« on: June 19, 2017, 12:24:34 PM »
If I understand correctly the regional masks are supplied in the PIOMAS files and are the NSIDC regions.

According to Wipneus:

Using the regional mask from Chris I have made a daily regional volume data file

If I understand correctly, "the PIOMAS files" from PSC don't include regional masks.

40
Arctic sea ice / Re: Latest PIOMAS update (June - mid month update)
« on: June 19, 2017, 11:42:51 AM »
Do we have Chris’s 2013 regional mask in the form of a piomas grid cell color markup (first image below, from wip’s #1613)?


Not that I'm aware of. According to Chris:

Regions have been calculated by using the Cryosphere Today graphic of regions as a template


I don't think much in the way of "physical considerations for defining natural boundaries" went into defining those

41
Consequences / Re: Hurricane season 2017
« on: June 19, 2017, 11:30:05 AM »
A Tropical Storm Warning is in effect for...
* Barbados
* St. Vincent and the Grenadines
* Trinidad
* Tobago
* Grenada

42
Arctic sea ice / Re: Latest PIOMAS update (June - mid month update)
« on: June 18, 2017, 06:23:26 PM »
I updated the daily regional volume data file


Thanks Wipneus. Here's the regional graph for day 166:

http://GreatWhiteCon.info/2017/06/facts-about-the-arctic-in-june-2017/#Jun-18

43
There's no sign of it on this list though:

https://www.emsc-csem.org/Earthquake/world/M4/

44
I can find no record of a recent earthquake in the vicinity. Can anybody else?

45
Slightly belatedly, news that the Hudson Bay Railway to Churchill has been washed away:

http://globalnews.ca/news/3516324/train-to-churchill-man-suspended-indefinitely-after-flooding-damage/

The only ground transportation to Churchill on the coast of Hudson Bay in northern Manitoba has been suspended indefinitely and is not expected to resume until winter.

The owners of the Hudson Bay Railway line say flooding that submerged a section of the track and stopped service on May 23 has caused severe damage.

“A preliminary assessment … indicates that the track bed has been washed away in 19 locations. Five bridges are visibly damaged and an additional 30 bridges and 600 culverts … will need to be further assessed for structural integrity,” Omnitrax Inc. said in a news release Friday.


46
Greenland and Arctic Circle / Re: The Nares Strait thread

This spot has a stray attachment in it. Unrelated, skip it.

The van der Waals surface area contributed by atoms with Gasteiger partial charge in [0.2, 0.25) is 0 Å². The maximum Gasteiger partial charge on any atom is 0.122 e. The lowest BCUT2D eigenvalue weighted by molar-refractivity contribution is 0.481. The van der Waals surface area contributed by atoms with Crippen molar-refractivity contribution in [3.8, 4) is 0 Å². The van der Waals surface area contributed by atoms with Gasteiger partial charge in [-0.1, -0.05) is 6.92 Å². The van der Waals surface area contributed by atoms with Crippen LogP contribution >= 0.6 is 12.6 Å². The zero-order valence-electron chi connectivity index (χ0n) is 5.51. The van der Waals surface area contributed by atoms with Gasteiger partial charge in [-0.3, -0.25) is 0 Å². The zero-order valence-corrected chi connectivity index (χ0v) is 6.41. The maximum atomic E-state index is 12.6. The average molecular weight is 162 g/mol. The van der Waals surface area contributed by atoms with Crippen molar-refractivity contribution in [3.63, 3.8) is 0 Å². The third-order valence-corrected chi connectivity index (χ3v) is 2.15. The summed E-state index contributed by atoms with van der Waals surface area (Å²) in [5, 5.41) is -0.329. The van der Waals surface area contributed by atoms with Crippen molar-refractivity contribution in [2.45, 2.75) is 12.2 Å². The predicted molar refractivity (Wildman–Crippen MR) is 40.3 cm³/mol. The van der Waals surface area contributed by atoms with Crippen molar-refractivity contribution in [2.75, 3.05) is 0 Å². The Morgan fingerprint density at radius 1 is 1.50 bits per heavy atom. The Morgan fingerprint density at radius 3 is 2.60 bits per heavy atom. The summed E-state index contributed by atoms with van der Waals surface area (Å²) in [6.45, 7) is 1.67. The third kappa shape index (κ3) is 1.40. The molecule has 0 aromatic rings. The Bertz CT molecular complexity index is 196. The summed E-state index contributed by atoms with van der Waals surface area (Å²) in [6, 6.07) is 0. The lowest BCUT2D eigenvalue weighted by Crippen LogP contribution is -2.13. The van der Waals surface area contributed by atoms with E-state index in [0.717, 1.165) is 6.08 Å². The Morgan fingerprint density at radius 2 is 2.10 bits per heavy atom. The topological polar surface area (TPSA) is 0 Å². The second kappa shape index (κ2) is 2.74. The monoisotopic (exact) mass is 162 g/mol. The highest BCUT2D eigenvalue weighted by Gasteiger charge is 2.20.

« on: June 17, 2017, 06:28:51 PM »
I am unsure about the scale of impact, but the abnormality of much older/thicker floes into the Hudson (5-8m!!!

The "older/thicker floes" aren't "into the Hudson" are they? According to the CBC report:

The icebreaker was diverted from its course to help ferries and fishing boats navigate the Strait of Belle Isle. "The requirements for search and rescue trumped the requirements for science," said Barber.

Assorted journos seem to have got hold of the wrong end of the stick.

47
Arctic sea ice / Re: 2017 sea ice area and extent data
« on: June 17, 2017, 02:21:38 PM »
(I sometimes think I see the tint of blue in Worldview images, but mostly I don't get it - I presume it is due to some degree of color blindness on my part.)

Have you tried using MODIS bands 7-2-1? See for example:

https://go.nasa.gov/2tyHgL7

then compare with June 10th.

48
Consequences / Re: Hurricane season 2017
« on: June 17, 2017, 02:16:46 PM »
Two shots at the first tropical storm of the "official" 2017 Atlantic hurricane season:

49
Arctic sea ice / Re: The 2017 melting season
« on: June 17, 2017, 01:58:00 PM »
With no signs of significant melt-accelerating conditions , a record low is looking far less possible.


This looks like a sign of accelerating melt to me?

http://GreatWhiteCon.info/2017/06/facts-about-the-arctic-in-june-2017/#Jun-17

I'm afraid I place little store by DMI/Polar Portal thickness/volume. Have you seen all the extra thick ice that they reckon is currently sitting in Foxe Basin?

The late, great Andrew Slater once suggested looking at area weighted 925 hPa temperatures rather than DMI's "North Pole weighted" 2 meter temperatures:

http://forum.arctic-sea-ice.net/index.php/topic,1149.msg56878.html#msg56878

50
Arctic sea ice / Re: Latest PIOMAS update (June)
« on: June 17, 2017, 11:17:51 AM »
My own first draft of a "Chris Reynolds style" regional volume graph, based on the monthly data for May:

http://GreatWhiteCon.info/2017/06/facts-about-the-arctic-in-june-2017/#Jun-16

As Wipneus said:

No checks, but the data looks plausible.